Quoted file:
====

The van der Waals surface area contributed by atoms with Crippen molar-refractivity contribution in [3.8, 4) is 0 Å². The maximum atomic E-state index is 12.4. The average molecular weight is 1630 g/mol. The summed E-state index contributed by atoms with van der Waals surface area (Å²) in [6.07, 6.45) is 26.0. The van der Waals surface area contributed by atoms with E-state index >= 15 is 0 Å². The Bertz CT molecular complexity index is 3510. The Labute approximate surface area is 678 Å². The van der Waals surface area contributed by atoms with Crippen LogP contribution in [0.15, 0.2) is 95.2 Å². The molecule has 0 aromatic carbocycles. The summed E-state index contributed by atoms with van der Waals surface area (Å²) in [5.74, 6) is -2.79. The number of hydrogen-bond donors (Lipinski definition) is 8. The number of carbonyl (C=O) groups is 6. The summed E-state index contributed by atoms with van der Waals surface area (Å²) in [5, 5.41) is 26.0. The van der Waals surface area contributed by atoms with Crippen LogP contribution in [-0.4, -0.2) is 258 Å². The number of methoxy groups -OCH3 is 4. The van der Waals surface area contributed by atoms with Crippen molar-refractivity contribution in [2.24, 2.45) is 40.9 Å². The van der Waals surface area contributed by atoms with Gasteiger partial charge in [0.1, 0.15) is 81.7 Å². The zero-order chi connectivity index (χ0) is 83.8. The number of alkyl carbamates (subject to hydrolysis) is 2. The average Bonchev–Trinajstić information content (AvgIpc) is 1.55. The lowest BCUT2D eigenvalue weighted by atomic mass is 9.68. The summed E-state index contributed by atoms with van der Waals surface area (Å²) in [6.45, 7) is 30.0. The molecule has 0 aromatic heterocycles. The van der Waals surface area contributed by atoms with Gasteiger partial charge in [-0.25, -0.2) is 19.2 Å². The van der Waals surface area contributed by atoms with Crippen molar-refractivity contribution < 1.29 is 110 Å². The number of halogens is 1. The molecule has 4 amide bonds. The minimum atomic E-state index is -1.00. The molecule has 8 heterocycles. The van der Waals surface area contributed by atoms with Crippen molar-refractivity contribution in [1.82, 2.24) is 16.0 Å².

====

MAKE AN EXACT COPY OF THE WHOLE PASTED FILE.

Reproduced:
The van der Waals surface area contributed by atoms with Crippen molar-refractivity contribution in [3.8, 4) is 0 Å². The maximum atomic E-state index is 12.4. The average molecular weight is 1630 g/mol. The summed E-state index contributed by atoms with van der Waals surface area (Å²) in [6.07, 6.45) is 26.0. The van der Waals surface area contributed by atoms with E-state index >= 15 is 0 Å². The Bertz CT molecular complexity index is 3510. The Labute approximate surface area is 678 Å². The van der Waals surface area contributed by atoms with Crippen LogP contribution in [0.15, 0.2) is 95.2 Å². The molecule has 0 aromatic carbocycles. The summed E-state index contributed by atoms with van der Waals surface area (Å²) in [5.74, 6) is -2.79. The number of hydrogen-bond donors (Lipinski definition) is 8. The number of carbonyl (C=O) groups is 6. The summed E-state index contributed by atoms with van der Waals surface area (Å²) in [5, 5.41) is 26.0. The van der Waals surface area contributed by atoms with Crippen LogP contribution in [-0.4, -0.2) is 258 Å². The number of methoxy groups -OCH3 is 4. The van der Waals surface area contributed by atoms with Crippen molar-refractivity contribution in [2.24, 2.45) is 40.9 Å². The van der Waals surface area contributed by atoms with Gasteiger partial charge in [0.1, 0.15) is 81.7 Å². The zero-order chi connectivity index (χ0) is 83.8. The number of alkyl carbamates (subject to hydrolysis) is 2. The average Bonchev–Trinajstić information content (AvgIpc) is 1.55. The lowest BCUT2D eigenvalue weighted by atomic mass is 9.68. The summed E-state index contributed by atoms with van der Waals surface area (Å²) in [6.45, 7) is 30.0. The molecule has 0 aromatic heterocycles. The van der Waals surface area contributed by atoms with Gasteiger partial charge in [-0.25, -0.2) is 19.2 Å². The van der Waals surface area contributed by atoms with Crippen molar-refractivity contribution < 1.29 is 110 Å². The number of halogens is 1. The molecule has 4 amide bonds. The minimum atomic E-state index is -1.00. The molecule has 8 heterocycles. The van der Waals surface area contributed by atoms with Crippen molar-refractivity contribution in [1.82, 2.24) is 16.0 Å².